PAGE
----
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One of Playa Viva’s private casitas, breezy palapa-style huts eight feet above the sand. Photo: randolph langenbach 

 Baby turtles make their way into the ocean in the early morning light. Photo: Daniel Camarena

Grab a book—you’ll find one in the onsite library—and idle away the afternoon. Photo: Gerold Sinnhofer 

 Photo: Daniel Camarena

 Lounge on the resort’s wide private beach (keep an eye out for breaching whales). Photo: Chris Cohen

Go South | Zihuatanejo: Hideaway Hut

 Go For: Eight new casitas on nearly a mile of private beach with ties to the local town

 It’s hard to know exactly when it will hit you. It could be the moment you walk through the terra-cotta-hued entrance and spot the ocean a mere 50 feet away. Or when the bartender, Johnny, puts a refreshing margarita—made with basil plucked right from the garden—in your hand. Or it might be when you’re standing on your private deck and notice that the beach stretches out to where you can no longer see it. But at some point it will become clear that two-year-old Playa Viva, a down-to-earth eco-resort on Mexico’s Pacific Coast, is certifiably paradise.

This means that David Leventhal and his wife, Sandra Kahn, hit their goal, which was to create the ultimate leave-your-worries-behind getaway that would also satisfy your carbon-footprint conscience and do-gooder soul. Their dreamy eco-retreat sits on a 160-acre nature reserve near the tiny town of Juluchuca (pop. 450), about 30 minutes south of Zihuatanejo. Built with local materials, the resort runs on solar power (in fact, it feeds the grid) and uses a gray-water system. (The site’s LEED certification is pending.) The plantation-style accommodations (dark bamboo furniture, mosquito nets, organic-cotton linens) feel like tree houses straight out of The Swiss Family Robinson, and with no in-room Internet access and nary a phone or TV, all you hear is the sound of crashing waves. (If you’re desperate, there’s free Wi-Fi in the lobby.)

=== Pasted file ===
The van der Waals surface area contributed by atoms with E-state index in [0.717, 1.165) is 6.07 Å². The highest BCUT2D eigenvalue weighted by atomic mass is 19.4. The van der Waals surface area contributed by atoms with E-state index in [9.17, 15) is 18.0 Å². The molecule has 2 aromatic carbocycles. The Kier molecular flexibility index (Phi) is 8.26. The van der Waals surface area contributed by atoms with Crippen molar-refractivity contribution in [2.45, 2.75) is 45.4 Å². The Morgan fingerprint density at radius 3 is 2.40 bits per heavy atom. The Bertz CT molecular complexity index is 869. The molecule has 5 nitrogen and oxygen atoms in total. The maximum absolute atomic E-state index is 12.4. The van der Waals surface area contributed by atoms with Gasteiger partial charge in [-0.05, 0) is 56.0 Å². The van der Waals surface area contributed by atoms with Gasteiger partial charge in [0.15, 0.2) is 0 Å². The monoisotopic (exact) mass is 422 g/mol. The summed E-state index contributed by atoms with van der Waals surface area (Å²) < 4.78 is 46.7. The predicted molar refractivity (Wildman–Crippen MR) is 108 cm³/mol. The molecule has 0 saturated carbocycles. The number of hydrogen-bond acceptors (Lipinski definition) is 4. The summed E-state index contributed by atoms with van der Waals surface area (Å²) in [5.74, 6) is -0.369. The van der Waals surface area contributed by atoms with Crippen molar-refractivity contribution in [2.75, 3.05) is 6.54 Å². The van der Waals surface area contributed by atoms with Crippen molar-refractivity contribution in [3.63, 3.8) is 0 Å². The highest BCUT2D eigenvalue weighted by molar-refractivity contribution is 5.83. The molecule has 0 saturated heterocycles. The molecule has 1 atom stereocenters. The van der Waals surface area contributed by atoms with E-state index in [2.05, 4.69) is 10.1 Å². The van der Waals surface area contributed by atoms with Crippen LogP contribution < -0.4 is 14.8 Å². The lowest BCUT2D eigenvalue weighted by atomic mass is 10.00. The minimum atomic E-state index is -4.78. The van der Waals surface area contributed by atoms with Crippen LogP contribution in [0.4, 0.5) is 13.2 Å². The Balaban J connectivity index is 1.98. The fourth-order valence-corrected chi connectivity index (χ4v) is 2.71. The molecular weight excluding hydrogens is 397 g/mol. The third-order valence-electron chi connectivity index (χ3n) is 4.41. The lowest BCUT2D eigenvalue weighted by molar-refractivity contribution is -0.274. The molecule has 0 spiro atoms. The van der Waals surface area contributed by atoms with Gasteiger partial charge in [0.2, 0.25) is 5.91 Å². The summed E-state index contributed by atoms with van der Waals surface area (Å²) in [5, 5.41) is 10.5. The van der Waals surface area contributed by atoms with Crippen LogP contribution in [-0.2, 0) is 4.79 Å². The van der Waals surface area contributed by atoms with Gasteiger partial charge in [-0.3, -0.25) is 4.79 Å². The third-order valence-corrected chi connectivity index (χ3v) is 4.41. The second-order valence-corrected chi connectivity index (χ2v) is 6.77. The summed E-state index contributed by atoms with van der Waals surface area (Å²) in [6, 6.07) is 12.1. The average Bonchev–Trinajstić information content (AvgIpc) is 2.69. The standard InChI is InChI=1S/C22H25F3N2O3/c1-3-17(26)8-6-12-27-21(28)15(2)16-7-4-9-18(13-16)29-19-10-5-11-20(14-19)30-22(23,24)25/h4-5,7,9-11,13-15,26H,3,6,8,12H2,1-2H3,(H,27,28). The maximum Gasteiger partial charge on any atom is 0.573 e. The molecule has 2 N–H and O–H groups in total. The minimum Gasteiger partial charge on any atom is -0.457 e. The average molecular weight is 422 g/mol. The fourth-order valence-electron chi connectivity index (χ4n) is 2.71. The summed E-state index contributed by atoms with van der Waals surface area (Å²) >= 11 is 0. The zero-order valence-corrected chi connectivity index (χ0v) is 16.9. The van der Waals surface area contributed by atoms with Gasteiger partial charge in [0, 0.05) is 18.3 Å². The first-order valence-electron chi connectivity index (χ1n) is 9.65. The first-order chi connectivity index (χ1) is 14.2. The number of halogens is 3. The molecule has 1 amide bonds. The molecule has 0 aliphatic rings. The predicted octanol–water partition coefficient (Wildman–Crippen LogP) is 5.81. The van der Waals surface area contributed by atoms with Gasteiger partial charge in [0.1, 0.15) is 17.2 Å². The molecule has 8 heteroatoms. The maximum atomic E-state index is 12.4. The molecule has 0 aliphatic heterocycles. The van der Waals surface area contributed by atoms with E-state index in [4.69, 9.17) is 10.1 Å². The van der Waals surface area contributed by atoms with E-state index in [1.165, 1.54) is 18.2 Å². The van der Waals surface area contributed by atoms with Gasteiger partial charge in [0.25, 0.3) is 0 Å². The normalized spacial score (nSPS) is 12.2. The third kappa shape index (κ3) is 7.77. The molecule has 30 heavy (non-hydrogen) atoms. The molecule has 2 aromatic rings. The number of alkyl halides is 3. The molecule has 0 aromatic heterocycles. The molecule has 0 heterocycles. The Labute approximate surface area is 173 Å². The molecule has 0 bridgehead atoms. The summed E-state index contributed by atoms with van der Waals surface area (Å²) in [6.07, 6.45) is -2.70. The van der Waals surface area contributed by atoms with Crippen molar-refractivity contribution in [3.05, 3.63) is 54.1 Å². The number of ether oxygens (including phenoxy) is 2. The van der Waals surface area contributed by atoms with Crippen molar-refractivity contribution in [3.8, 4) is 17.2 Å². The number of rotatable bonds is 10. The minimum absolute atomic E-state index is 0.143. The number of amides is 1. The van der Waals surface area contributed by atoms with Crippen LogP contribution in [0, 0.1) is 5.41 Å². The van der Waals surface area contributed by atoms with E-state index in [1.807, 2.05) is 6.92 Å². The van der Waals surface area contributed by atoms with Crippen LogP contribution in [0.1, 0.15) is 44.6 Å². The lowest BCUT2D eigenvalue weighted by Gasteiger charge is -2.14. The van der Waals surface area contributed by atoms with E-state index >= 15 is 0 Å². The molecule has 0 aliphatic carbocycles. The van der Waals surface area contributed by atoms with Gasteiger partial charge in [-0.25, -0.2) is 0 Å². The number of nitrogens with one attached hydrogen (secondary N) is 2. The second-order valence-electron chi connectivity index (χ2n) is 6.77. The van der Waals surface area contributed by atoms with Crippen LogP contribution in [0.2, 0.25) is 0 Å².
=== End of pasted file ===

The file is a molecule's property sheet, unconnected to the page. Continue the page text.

Your room, though, might be the last place you’ll be. The resort offers a long list of activities that let guests mingle, support the local community —and play. Here's a short rundown: Surf, kayak, snorkel, horseback ride, do yoga, get a massage with a panoramic view of the water. Lounging in a hammock by the oceanfront pool is popular, as is hiking the trails that wind through tropical jungle and along estuaries. When you tire of board games and books in the in-house library, pop over to the organic garden to pick your salad ingredients or help tend the tomatoes, cilantro, and other produce. Some guests even tag along on shopping trips to nearby farms with the resort’s chef.

Dining is also part of the community gestalt: Meals (included in the room rate, as are beer and wine) are taken family-style in the open-air dining room with the few other guests. Freshly baked tortillas and homemade salsa accompany every plentiful spread. If he’s in town, Leventhal snags a seat at the dinner table and will ask for a review of your day—and arrange for herbal tea or a nightcap in your room.

Yes, this is the kind of place where you’d be perfectly happy to be marooned.

The Local Touch:
Deliver school supplies to a nearby elementary school (pack them in your suitcase); visit one of the three candy factories in town where coconuts are transformed into toasted sweets; join the daily baby turtle release at sunrise, one of the resort’s ongoing environmental projects. (Close to 4,000 were released during the author's recent four-day visit.)